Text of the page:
Monday, October 6, 2014

Bearing Fruits in a Borrowed Vineyard

October 5, 2014 – The 17th Sunday after Pentecost, Proper 22A

© 2014 Evan D. Garner

Audio of this sermon can be heard here.

Have you ever borrowed something for so long that you think it’s become yours? Even today, I “own” some sweaters and jackets and ties that really belong to my father. Back when I was in high school, I would raid his closet when I needed to dress up for something, and, over time, those things ended up in my closet. Then, I went off to college and then to seminary and then to Montgomery and now to Decatur, and, each step of the way, I’ve packed them up and brought them with me. It’s been so long—twenty years, perhaps—that I can’t even be sure which ones are his and which ones are mine. And the good news is that, for the most part, he can’t remember either. I wouldn’t say that I can wear them with impunity—I can see him sitting across the room eyeing my outfit, trying to remember whether that jacket or that tie once belonged to him—but, after two decades, who cares?

Well, when it comes to the landowner’s vineyard, apparently he does. And why not? He planted the vineyard, built a fence around it, dug a wine press in it, and even erected a watchtower over it. After all of that, he leased the vineyard to some tenants and went away to another country. Then, the real work began. On hot days, the tenant farmers went out into the vineyard to dress the vines. On fiercely windy days, they tucked their heads down as they pulled weeds from around the plants. When the rains came late in the year, they braved gully-washers in order to keep the tender plants from being wiped out. And, all that time, they took pride in their work. It takes at least three years for a newly planted vineyard to bear fruit, which means that these tenants spent every day for three years looking after the vineyard that they had leased. When some of the plants withered and died, they felt the loss of digging them up and throwing them away. Finally, when the first fruits showed up, they gathered around the tiny grapes and smiled. These vines became their babies, and they thought of them as their own.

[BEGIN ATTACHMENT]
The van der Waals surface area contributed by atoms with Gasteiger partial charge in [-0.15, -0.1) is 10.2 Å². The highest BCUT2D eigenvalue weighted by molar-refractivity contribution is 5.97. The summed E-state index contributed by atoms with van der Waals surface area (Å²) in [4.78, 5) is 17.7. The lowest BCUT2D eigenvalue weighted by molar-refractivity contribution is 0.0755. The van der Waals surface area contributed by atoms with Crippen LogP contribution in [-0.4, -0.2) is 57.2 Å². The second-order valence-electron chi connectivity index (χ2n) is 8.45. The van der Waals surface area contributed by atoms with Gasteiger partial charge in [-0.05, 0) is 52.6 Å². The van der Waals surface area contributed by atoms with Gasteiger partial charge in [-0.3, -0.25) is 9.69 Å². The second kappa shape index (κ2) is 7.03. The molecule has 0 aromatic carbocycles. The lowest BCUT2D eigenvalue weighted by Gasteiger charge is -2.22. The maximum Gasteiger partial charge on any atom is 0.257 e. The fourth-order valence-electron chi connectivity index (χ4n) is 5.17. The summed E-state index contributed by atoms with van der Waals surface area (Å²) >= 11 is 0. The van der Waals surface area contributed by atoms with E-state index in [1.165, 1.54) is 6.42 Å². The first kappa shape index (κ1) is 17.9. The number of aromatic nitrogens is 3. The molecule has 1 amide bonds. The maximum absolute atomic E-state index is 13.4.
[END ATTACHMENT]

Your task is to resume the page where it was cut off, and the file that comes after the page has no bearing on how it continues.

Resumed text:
But, of course, they weren’t. Although the leasing agreement would have entitled the tenants to a share of the produce, the vast majority of it belonged to the owner—the one who had invested the capital to get the vineyard going, the one who had taken the risk in planting the vines, the one to whom the whole operation belonged. But, when the landowner’s servants came to get their master’s share, the tenants said no.

Now, at first this parable makes a lot of sense. Jesus lets us know up front that the tenants are wicked, so it doesn’t surprise us that they refuse to give up the owner’s share and beat and kill all those whom the owner sends. And the consequences don’t surprise us either. The owner gathers together a militia, which goes and seizes the tenants and puts them to a miserable death so that the owner can lease the vineyard to others. In fact, the end of the story is so logical that the Pharisees, to whom Jesus is speaking, are the ones who tell us what happened. But, then, we take a deeper look at the text, and a story that seemed simple enough at first becomes a real head-scratcher.